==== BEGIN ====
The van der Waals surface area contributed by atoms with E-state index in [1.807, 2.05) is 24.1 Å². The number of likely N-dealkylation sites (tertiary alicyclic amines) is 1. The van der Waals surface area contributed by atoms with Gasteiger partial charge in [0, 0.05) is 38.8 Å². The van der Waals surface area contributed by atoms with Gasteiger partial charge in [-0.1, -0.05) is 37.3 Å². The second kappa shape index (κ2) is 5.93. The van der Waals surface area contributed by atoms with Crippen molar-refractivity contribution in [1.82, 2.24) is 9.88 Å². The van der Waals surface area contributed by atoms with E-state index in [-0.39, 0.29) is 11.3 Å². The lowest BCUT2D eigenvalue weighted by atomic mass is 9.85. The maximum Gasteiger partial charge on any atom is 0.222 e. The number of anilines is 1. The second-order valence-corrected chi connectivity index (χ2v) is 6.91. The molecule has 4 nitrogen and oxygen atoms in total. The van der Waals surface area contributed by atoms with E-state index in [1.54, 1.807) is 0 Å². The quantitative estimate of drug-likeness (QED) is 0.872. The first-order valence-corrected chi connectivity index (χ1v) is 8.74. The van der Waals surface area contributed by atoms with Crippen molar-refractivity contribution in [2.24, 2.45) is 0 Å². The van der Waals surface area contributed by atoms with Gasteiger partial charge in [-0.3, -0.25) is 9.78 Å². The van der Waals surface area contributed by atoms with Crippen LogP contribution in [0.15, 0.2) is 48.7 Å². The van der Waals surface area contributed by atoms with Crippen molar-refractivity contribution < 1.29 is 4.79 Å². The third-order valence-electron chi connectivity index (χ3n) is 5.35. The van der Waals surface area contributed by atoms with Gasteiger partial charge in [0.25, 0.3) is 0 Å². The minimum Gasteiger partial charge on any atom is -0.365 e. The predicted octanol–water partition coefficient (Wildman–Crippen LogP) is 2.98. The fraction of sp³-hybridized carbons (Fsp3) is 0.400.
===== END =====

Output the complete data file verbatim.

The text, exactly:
The van der Waals surface area contributed by atoms with E-state index in [1.807, 2.05) is 24.1 Å². The number of likely N-dealkylation sites (tertiary alicyclic amines) is 1. The van der Waals surface area contributed by atoms with Gasteiger partial charge in [0, 0.05) is 38.8 Å². The van der Waals surface area contributed by atoms with Gasteiger partial charge in [-0.1, -0.05) is 37.3 Å². The second kappa shape index (κ2) is 5.93. The van der Waals surface area contributed by atoms with Crippen molar-refractivity contribution in [1.82, 2.24) is 9.88 Å². The van der Waals surface area contributed by atoms with E-state index in [-0.39, 0.29) is 11.3 Å². The lowest BCUT2D eigenvalue weighted by atomic mass is 9.85. The maximum Gasteiger partial charge on any atom is 0.222 e. The number of anilines is 1. The second-order valence-corrected chi connectivity index (χ2v) is 6.91. The molecule has 4 nitrogen and oxygen atoms in total. The van der Waals surface area contributed by atoms with E-state index in [1.54, 1.807) is 0 Å². The quantitative estimate of drug-likeness (QED) is 0.872. The first-order valence-corrected chi connectivity index (χ1v) is 8.74. The van der Waals surface area contributed by atoms with Crippen molar-refractivity contribution in [2.24, 2.45) is 0 Å². The van der Waals surface area contributed by atoms with Gasteiger partial charge in [-0.3, -0.25) is 9.78 Å². The van der Waals surface area contributed by atoms with Crippen LogP contribution in [0.15, 0.2) is 48.7 Å². The van der Waals surface area contributed by atoms with Crippen molar-refractivity contribution < 1.29 is 4.79 Å². The third-order valence-electron chi connectivity index (χ3n) is 5.35. The van der Waals surface area contributed by atoms with Gasteiger partial charge in [0.25, 0.3) is 0 Å². The minimum Gasteiger partial charge on any atom is -0.365 e. The predicted octanol–water partition coefficient (Wildman–Crippen LogP) is 2.98. The fraction of sp³-hybridized carbons (Fsp3) is 0.400.